AMP enters the campus scene

New ASU music and art organization kicks off the new year with a show in ASU's Secret Garden

The ASU Art, Music, and Poetry club (AMP) hosted a free show in the ASU Secret Garden on Jan. 13 to kick off the spring semester with notable local acts such as Inner Wave and Injury Reserve. 

The event, called Secretfest, showcased musicians and visual artists from around the Valley.

This is the first event put on by the new student organization AMP, which shares some leadership with the now-defunct The Underground Foundation, which promoted local music and culture.

AMP club president and Interdisciplinary student Tyler Clark said that the club's main goal is working towards benefiting and improving the local art and music scene by breaking down the barriers of entry into music, poetry or art. 

"Often times people feel pressured that they need to perform to some standard, but we want to encourage art of all forms and encourage people to share their work in an environment where they know they're not going to be ridiculed for it," Clark said. 

Ricky Arnold, business senior and club treasurer, said that AMP aims to integrate a greater community of student artists with the pre-existing art scene in the giant urban landscape that surrounds ASU. 

“Many people who come to ASU are not familiar with the culture of the city or with the network around here,” Arnold said. “I myself am extremely new to the area, and though I feel like I've done an excellent job with the year and a half of living here in Tempe, I can easily claim that it was, and still is, a struggle.”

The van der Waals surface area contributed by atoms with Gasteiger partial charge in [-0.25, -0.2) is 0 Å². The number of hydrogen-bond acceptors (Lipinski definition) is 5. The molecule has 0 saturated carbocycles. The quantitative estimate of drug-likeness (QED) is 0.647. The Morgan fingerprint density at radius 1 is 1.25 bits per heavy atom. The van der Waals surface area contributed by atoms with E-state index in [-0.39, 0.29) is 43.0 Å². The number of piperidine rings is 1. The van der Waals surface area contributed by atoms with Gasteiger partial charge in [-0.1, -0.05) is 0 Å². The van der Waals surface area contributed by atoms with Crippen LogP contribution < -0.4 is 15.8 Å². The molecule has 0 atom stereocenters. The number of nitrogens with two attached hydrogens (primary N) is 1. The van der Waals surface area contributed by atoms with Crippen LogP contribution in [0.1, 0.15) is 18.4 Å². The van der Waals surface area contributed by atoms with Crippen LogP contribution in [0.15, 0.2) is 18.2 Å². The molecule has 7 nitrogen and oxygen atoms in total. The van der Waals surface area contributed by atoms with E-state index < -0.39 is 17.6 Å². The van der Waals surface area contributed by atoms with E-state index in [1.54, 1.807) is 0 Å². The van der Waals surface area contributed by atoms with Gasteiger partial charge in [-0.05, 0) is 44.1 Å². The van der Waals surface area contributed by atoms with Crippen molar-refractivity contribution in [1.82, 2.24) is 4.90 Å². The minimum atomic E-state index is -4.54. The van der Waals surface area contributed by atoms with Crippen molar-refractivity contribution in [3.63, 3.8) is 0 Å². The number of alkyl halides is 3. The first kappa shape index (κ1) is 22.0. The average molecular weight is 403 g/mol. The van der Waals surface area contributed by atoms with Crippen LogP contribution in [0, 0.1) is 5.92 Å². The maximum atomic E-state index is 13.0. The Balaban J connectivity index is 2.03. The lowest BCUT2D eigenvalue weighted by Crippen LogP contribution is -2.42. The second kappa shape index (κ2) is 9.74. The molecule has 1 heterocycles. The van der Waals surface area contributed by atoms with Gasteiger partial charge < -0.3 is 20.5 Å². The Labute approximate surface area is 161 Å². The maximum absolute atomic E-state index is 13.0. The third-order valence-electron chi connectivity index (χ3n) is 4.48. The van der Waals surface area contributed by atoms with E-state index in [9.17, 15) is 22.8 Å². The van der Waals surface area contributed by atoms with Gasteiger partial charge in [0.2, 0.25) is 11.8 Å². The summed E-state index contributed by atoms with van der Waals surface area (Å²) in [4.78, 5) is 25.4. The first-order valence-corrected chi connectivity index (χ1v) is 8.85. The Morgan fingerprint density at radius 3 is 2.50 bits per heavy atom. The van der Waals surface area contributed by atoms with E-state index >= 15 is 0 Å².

The club said that above all they aim to provide an environment where people feel comfortable sharing their thoughts to those they might not be familiar with — to provide a type of safe space for artistic expression. 

Arnold said the organization has zero tolerance for bigotry and that AMP tries their best to ensure that all of their events are safe for students of every background. 

“We have no tolerance for homophobia, sexual misconduct, abuse of any nature, fascism, racism, hate speech, etc., and if people are like that at our events we'll tell them to stop participating,” Arnold said. 

The AMP officers said that TUF ceased operations because they wanted a fresh start by providing a club that is relevant to students. 

"TUF just wasn't who we were," said Alexandria Berg, graphic design senior and club design chair. "It wasn't evolving in a direction we liked and wasn't representative of who we are." 

The club officers said they believed that the foundation in the former club was missing and said new students were unfamiliar with TUF's vision. Although The Underground Foundation had accomplished much as an organization, the officers wanted to head in a more inclusive direction, said Nick Rennemann, graphic design junior and club vice-president. 

"We want to be known for our own achievements rather than carrying on a legacy we did not have a direct role in," he said. 

The officers said they hope members are able to make connections so that they can continue to build bonds and relationships that will result in them collaborating and creating new art with one another. 

“We want to facilitate environments where this type of behavior is encouraged, because someday down the road they might end up forming a new band we book, with fans of their own, thus repeating the cycle,” Clark said. “At the end of the day though, we're just a bunch of kids trying to throw shows for artists we love.”

Students can look forward to art galleries, poetry slams and local concerts hosted by AMP. Weekly meetings are held every Wednesday at 8 p.m. in Discovery Hall 350 where students can hear about the club’s upcoming events, with the first official meeting being on Jan. 17.


Reach the reporter at pthaung@asu.edu or follow @seaboiii on Twitter.

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